The Quarterly Release Pact is an informal developer agreement to aim for shared, scheduled software release dates.

We agree to release at least four times a year: January, April, July and October the 15th.

To participate you just need to do a release. There is no need to register in advance or ask for permission to participate.

A release is an important step in the development and life of software. Users look forward to updates and improvements, but they mean additional work for developers. It is often very hard to decide if and when to release, so developers tend to wait and postpone. There do not seem to be any objective, measurable reasons that could lead to a decision. Therefore we have decided to use time as a basis.


Why should you schedule (at least) four releases per year?

  • Releases punctuate the story of a software life cycle, making it easier for users to follow than through git commit logs
  • Releases get packaged: if your software does something well enough, give it a version number for packagers to use
  • Healthy, active community: a productive peer group of developers who release is good motivation to publish something yourself
  • Social momentum / peer pressure: other people are going to release, so will I
  • Announcements get software in the public eye: opportunity for new users, collaborators, feedback and reflection
  • Swarm marketing: a small release does not have much impact but a group software release demands more attention
  • Communicates trust: people see that the software is in development and cared for and a community exists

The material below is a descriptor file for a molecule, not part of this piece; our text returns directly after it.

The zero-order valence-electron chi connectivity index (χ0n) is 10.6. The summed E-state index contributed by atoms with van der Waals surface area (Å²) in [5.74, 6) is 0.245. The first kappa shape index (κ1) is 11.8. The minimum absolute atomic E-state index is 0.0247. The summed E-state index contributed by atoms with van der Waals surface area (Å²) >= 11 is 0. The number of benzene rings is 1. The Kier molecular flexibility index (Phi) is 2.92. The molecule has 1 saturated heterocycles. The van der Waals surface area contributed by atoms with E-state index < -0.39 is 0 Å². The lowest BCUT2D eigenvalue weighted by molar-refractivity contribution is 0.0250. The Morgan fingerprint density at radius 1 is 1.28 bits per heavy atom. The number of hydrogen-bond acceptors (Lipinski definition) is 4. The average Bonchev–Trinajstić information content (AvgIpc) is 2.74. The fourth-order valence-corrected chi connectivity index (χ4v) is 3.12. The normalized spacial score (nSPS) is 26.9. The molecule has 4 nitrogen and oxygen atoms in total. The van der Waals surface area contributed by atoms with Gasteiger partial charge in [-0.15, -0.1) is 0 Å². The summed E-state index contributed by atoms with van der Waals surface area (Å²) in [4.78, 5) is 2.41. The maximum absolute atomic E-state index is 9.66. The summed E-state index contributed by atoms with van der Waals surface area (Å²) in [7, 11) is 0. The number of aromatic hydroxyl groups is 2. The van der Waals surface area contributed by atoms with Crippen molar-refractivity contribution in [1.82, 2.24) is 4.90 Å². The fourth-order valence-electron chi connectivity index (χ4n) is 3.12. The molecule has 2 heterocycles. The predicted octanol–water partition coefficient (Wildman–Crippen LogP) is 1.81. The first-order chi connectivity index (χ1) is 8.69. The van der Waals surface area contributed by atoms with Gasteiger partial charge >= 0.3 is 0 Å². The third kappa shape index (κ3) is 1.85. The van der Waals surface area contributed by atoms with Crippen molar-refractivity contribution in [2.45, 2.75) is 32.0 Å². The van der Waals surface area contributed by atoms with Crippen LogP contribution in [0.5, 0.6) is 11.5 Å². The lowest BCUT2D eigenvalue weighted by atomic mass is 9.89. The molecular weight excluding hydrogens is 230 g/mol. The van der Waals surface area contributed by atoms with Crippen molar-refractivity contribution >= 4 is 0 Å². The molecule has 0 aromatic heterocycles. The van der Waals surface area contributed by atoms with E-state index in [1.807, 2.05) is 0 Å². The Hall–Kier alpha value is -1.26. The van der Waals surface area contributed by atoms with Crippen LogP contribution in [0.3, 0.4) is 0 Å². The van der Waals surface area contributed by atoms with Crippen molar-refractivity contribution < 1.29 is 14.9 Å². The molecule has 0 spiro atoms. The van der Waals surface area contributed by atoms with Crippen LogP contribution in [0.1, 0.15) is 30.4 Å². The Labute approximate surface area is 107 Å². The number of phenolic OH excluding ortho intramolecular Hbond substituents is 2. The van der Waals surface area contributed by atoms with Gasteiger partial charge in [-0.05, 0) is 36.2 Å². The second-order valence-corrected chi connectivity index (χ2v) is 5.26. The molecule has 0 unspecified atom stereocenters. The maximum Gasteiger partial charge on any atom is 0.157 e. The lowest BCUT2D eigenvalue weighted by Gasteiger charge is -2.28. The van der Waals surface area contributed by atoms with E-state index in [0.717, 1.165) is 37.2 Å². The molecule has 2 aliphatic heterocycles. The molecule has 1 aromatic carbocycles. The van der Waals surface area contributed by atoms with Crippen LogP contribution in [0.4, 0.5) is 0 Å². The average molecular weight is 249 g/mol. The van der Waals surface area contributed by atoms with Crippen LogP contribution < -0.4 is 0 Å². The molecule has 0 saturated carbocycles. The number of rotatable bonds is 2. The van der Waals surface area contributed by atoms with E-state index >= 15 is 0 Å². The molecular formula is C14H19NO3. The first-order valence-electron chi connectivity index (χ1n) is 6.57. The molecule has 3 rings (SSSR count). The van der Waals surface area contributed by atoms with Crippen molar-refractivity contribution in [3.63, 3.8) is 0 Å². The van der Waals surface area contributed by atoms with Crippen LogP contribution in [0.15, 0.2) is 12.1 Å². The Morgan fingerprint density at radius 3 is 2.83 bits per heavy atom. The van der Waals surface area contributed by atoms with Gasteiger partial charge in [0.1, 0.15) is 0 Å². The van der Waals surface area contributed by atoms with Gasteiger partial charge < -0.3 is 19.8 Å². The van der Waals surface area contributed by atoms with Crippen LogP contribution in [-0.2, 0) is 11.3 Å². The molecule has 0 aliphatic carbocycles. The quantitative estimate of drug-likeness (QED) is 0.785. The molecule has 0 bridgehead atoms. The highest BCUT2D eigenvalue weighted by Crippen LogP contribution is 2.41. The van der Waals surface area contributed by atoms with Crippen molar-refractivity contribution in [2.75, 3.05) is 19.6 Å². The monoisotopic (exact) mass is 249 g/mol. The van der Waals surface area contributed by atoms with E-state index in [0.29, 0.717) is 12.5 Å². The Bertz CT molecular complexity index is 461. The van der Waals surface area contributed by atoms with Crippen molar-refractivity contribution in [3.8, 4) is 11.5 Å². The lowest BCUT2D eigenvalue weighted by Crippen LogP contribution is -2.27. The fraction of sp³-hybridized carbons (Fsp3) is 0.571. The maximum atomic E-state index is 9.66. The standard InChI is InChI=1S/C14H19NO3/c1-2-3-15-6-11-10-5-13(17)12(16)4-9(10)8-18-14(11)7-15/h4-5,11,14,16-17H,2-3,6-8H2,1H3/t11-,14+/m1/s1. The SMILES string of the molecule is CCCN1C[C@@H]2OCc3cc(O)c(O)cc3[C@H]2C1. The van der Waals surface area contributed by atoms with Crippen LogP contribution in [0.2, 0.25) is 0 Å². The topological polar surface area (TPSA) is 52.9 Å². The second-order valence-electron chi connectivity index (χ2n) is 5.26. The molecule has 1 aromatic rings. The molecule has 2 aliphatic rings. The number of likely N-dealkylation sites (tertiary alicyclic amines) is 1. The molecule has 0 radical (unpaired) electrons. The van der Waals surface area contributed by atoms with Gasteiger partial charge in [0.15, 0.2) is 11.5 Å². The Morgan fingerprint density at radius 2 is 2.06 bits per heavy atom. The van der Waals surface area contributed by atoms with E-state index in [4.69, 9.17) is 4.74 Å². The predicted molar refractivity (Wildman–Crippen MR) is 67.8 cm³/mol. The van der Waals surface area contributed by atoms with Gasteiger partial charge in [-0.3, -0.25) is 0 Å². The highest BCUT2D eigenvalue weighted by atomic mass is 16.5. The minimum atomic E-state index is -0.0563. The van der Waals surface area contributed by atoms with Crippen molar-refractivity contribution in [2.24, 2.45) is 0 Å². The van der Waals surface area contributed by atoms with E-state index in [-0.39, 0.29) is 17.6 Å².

Minimum Viable Release:

"Fixed typo in documentation" should be enough. Especially for software that has huge release intervals, like a year or longer, there is public uncertainty if a project is just "working as intended" or dead. A minor release with minimal changes is still a signal to the public that the software is not forgotten. There is always something to do: Non-Code accomplishments like writing documentation and user manuals are also a (very good) reason to release.


Where can you announce a release?



  • How to give version numbers: Semantic Versioning
  • Provide release notes: in the form of a CHANGELOG or NEWS file, also as a git tag message for feed syndication
  • Provide a tarball for packaging: a real hosted release as tarball and/or GitHub/GitLab release that results in a tarball
  • Distributions want a stable set of files for packaging. A git tag alone is not stable. Builds are also often isolated from a network
  • Check that your software and information (like README, .desktop file, your own website, etc.) is up to date. Get inspiration: Open-source project release checklist
  • "Why must you document your project? - Various templates & tips on writing high-quality documentation that people want to read.": The Documentation Compendium
  • Does your software still create (dot-)files directly in the homedir? Start supporting the XDG Base Directory Specification


Historical links